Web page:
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Virgin Galactic — the space tourism company founded by British billionaire Richard Branson — has returned its supersonic plane to the edge of space for the first time since 2021, when Branson made his own journey toward the cosmos.
The company’s space plane, VSS Unity, carried two pilots and a crew of four Virgin Galactic employees on the Thursday test flight, which took off from a runway in New Mexico around 11:15 a.m. ET, according to Virgin Galactic’s Twitter account.
The rocket-powered plane is designed to ride to about 50,000 feet (15,240 meters) above Earth’s surface while attached beneath the wing of a massive, twin-fuselage mothership, dubbed “Eve” by the company. The space plane is designed to then detach from the mothership, fire its rocket engine and swoop straight up with its two pilots at the controls.
Virgin Galactic confirmed just before 12:30 p.m. ET that VSS Unity successfully completed the blast toward space. The space plane then coasted back to a landing back at New Mexico’s Spaceport America.
Flights are designed to reach more than 50 miles (80.5 kilometers) above Earth, into altitudes the United States government recognizes as the boundary of outer space.
VSS Unity’s journey
At the peak of the flight, passengers are expected to have experienced a few minutes of weightlessness and could peer out the plane’s windows at Earth’s curved horizon and the blackness of outer space. From takeoff to landing, the missions typically last under two hours.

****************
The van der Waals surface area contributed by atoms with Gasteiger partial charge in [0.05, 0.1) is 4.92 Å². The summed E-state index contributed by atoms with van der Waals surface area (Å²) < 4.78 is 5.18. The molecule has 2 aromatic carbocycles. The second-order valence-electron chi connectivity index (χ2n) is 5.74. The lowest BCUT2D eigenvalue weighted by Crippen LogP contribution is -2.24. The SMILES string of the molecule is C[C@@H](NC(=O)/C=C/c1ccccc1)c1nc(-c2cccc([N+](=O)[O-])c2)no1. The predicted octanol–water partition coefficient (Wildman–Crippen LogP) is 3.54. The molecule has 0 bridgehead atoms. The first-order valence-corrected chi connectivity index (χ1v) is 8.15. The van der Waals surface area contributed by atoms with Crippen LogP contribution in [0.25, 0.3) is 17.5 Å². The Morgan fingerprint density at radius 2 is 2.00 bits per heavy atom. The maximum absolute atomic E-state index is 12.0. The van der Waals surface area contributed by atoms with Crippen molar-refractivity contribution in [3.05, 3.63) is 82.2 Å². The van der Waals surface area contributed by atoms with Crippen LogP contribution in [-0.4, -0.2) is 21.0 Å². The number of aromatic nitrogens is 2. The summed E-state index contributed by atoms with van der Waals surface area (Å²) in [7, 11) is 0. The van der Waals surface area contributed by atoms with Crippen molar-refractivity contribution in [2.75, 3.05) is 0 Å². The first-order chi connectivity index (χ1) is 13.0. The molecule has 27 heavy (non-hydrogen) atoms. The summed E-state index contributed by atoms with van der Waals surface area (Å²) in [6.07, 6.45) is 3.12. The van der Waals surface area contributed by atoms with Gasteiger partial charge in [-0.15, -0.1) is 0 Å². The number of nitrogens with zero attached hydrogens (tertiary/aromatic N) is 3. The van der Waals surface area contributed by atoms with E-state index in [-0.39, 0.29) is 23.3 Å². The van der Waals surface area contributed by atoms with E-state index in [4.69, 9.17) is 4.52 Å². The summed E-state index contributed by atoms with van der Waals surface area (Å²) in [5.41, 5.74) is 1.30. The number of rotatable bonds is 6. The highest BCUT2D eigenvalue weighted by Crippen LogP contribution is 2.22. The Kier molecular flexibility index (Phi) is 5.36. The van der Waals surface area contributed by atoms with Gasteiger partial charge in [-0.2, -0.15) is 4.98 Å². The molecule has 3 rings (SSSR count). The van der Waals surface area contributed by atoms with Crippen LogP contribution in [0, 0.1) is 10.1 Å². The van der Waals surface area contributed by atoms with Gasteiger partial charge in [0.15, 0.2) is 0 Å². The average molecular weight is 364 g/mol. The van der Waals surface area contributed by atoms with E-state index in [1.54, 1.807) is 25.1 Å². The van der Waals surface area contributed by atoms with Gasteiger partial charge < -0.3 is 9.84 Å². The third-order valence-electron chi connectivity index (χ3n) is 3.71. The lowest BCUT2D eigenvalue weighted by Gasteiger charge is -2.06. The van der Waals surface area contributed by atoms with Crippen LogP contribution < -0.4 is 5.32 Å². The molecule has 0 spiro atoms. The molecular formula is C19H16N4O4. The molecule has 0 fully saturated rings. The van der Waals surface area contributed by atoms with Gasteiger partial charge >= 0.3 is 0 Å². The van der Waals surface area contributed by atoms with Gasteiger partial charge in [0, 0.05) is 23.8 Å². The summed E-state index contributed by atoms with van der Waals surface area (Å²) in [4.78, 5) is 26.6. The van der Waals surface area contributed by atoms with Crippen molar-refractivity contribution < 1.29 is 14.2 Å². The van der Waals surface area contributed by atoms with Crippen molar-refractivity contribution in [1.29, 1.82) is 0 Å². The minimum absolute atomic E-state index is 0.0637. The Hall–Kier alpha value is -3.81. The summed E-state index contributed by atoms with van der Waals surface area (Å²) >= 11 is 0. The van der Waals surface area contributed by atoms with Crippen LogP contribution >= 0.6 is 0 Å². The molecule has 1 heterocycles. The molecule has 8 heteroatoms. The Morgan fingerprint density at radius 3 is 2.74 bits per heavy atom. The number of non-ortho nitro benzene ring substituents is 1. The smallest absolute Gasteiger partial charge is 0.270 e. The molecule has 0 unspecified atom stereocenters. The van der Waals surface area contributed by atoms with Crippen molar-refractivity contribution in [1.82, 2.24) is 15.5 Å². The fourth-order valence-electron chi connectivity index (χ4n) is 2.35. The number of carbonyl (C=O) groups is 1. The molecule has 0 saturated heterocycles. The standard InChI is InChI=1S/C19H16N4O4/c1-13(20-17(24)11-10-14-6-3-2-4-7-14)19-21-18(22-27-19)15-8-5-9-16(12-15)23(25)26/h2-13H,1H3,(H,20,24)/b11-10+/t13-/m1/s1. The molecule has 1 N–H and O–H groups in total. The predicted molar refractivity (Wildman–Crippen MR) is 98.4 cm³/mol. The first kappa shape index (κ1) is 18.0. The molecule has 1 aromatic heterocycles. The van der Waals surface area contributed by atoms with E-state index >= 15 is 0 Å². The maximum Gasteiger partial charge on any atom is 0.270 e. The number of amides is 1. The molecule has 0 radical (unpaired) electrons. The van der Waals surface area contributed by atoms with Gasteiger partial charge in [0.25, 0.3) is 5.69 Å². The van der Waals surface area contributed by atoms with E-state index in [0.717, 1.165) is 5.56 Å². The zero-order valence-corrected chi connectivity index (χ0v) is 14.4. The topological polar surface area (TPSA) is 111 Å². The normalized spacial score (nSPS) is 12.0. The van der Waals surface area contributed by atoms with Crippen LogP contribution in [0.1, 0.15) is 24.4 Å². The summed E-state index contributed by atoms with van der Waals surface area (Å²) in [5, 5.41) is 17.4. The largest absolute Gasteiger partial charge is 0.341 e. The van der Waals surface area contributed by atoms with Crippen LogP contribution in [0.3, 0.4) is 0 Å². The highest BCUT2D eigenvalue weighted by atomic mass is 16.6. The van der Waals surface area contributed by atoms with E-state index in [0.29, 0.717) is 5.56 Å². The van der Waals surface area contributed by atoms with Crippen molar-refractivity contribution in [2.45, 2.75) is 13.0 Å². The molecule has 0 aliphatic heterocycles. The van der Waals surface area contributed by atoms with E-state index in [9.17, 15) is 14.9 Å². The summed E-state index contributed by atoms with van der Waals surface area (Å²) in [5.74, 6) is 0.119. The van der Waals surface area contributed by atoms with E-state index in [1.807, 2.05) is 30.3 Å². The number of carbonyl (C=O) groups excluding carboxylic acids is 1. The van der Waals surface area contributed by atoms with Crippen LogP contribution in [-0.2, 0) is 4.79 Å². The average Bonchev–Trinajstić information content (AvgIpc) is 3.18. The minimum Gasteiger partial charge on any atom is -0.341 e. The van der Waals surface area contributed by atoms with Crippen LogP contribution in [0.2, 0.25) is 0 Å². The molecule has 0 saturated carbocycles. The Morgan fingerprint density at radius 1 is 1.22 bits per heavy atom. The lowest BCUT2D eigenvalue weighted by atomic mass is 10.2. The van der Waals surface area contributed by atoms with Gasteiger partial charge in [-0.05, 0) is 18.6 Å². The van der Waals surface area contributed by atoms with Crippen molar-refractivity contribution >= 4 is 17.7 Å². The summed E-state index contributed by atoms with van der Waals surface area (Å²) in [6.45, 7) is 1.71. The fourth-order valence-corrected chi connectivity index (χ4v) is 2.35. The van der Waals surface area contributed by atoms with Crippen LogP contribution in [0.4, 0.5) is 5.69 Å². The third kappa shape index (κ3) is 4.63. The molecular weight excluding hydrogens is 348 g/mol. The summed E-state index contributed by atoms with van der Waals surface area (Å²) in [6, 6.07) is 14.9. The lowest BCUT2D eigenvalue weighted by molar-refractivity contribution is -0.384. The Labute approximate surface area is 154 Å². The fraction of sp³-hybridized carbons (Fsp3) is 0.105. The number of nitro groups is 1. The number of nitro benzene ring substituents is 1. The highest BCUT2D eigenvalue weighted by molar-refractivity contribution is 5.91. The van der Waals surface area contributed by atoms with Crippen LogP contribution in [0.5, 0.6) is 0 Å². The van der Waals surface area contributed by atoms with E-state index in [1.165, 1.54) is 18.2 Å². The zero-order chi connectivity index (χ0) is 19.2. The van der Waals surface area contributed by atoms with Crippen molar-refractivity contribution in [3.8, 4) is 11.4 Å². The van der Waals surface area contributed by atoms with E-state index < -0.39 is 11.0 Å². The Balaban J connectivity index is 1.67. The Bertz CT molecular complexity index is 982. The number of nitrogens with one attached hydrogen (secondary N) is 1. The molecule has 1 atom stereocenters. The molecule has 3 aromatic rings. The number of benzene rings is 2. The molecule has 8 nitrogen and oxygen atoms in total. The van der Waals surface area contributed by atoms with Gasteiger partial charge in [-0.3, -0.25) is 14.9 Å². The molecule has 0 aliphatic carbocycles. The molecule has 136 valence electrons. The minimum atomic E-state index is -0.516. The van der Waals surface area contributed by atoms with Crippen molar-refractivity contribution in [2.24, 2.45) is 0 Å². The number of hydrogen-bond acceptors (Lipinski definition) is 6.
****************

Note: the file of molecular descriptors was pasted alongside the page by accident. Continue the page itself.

Company officials hope this will be the final test run before Virgin Galactic can open up rides to paying customers in late June —after years of promises, missed deadlines, and Branson selling off a huge chunk of his original stake in the company. However, if the test flight encountered major issues on Thursday, the problems could throw Virgin Galactic’s future into question or lead to more lengthy delays.
The company has been here before. Virgin Galactic had appeared poised to begin commercial operations after it launched Branson to the edge of space alongside three crewmates in July 2021, a flight that came less than two weeks before Branson’s rival Jeff Bezos conducted his own flight to the edge of space. Branson denied he had been racing with Bezos.